When Jose Bautista steps into the batter’s box, typically one of three things will happen: Snap (home run), Crackle (walk), or Pop (pop up).
Rather than just assume Jose Bautista only either hits bombs, draws walks, or pops up to the infield, I wanted to see if the aforementioned statement had any validity to it.
Below is a pie chart breaking down all of 629 of Jose Bautista’s plate appearances this season thus far.
Strikeouts: 106 (16.9%) The first thing that obviously jumps out is Bautista’s strikeout rate, which is expected for your prototypical slugger. However, it is much lower than perennial power hitters such as Carlos Pena (27.2 percent) or Adam Dunn (29.8 percent).
Walks: 95 (15.1%) Next in the chart are Bautista’s 95 walks, which already eclipse Marco Scutaro’s 90 walk season from 2009. Jose is almost a sure bet to clear 100 walks this season, and has done wonders to help increase his on base percentage by 120 points over his batting average.
Ground Ball Outs: 94 (14.9%) Ground ball outs are next, and honestly I cannot remember a single instance where Jose Bautista grounded out. Maybe it’s because they seem insignificant at the time, but I can never picture him running down the first base line and then returning to the Blue Jays dugout.
Fly Ball Outs: 89 (14.1%) There aren’t really any surprises here when it comes to the total percentage of fly balls hit by Jose Bautista. All it takes is a fraction of a second to turn that fly ball into a home run and vice versa, so obviously lots of batted balls will land in the glove of the opposing outfielders.
Pop Up Outs: 66 (10.9%) Compared to league average, this number is especially high – even for a slugger. Carlos Pena only has 20 pop ups and Adam Dunn only has 30. I’m not sure if it has to do with the swing trajectory of Jose Bautista that is causing so many pop ups.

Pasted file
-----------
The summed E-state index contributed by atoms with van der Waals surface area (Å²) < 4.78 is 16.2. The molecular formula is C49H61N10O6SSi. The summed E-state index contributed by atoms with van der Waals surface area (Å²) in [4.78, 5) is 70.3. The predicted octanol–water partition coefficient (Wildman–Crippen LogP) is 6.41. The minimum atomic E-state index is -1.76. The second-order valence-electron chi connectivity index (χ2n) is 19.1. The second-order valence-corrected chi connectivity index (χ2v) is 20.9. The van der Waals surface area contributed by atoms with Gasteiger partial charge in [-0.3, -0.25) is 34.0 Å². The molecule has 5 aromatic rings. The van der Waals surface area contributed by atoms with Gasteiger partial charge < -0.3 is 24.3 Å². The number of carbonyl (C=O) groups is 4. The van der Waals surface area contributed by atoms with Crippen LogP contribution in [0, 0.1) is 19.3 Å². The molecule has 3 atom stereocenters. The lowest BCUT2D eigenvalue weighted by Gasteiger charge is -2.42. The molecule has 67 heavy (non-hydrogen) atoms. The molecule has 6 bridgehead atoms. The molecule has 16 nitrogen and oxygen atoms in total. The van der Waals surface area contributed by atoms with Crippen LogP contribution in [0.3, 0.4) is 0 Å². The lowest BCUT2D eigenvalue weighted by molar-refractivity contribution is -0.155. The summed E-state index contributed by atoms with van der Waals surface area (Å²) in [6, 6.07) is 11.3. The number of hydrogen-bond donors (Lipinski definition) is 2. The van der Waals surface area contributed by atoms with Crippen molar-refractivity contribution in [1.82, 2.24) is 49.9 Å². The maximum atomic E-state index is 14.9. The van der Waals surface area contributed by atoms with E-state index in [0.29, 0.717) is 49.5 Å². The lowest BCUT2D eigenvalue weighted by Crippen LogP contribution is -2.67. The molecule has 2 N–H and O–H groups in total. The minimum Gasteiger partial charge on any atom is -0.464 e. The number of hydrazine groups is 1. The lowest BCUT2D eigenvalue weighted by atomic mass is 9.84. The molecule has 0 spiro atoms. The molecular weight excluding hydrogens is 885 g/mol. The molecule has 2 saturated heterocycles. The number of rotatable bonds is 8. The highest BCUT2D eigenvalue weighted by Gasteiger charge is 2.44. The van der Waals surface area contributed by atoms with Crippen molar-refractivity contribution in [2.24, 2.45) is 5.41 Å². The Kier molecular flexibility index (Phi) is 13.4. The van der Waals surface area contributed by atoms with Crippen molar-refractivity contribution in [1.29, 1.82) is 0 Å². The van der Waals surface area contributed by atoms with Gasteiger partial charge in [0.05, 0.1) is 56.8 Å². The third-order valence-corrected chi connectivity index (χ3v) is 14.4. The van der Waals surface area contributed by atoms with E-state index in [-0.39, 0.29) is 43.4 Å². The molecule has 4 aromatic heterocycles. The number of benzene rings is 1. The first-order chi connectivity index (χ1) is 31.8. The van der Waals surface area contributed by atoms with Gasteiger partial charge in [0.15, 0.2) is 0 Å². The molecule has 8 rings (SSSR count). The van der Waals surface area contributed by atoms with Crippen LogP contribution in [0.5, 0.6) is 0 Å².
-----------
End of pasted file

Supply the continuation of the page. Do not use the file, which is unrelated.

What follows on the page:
Singles: 53 (8.4%) Much like the ground outs, I have a very tough time recalling any singles hit by Jose Bautista in the 2010 season. Luckily, he has more singles than home runs, which was a topic of discussion related to Carlos Pena last year.
Home Runs: 49 (7.6%) It’s incredible to think that once every ten at bats or so, Jose Bautista is going to launch a bomb into the stands. His 10.7 at bat per home run ratio is unprecedented and subsequently leads the major leagues. In fact, it’s the lowest by any hitter since Ryan Howard’s 10 AB/HR in the year 2007.
Even more impressive, let’s not forget that Bautista has an inside the park home run to his name, another pseudo inside the parker which was ruled a true home run, and he also scored from third on an error … so in my mind, that constitutes as three inside the park home runs.
Doubles: 32 (4.9%) Vernon Wells may be the doubles king on the squad with 41, but Bautista places a very respectable third place on the team with 32. Much like his tendency to hit home runs to left field, Bautista mostly hits his doubles down the third base line or to the left-centre gap.
When it all comes down to it, ultimately we can analyze the numbers at naseum but here are the cold hard facts: 59.4 percent of the time Jose Bautista will not reach base, but that means 40.6 percent of the time he will reach base.
In a sport where the league’s best hitters are lucky to reach base around 37 percent of the time, Jose Bautista is definitely meeting and exceeding the definition of a consistent hitter.
Bautista’s 2010 campaign has been a perfect storm for every aspect of his hitting game play: from his ability to coax walks, to hitting monster home runs. At first glance, his home run total may jump off the page, but Jose Bautista definitely isn’t a one trick pony.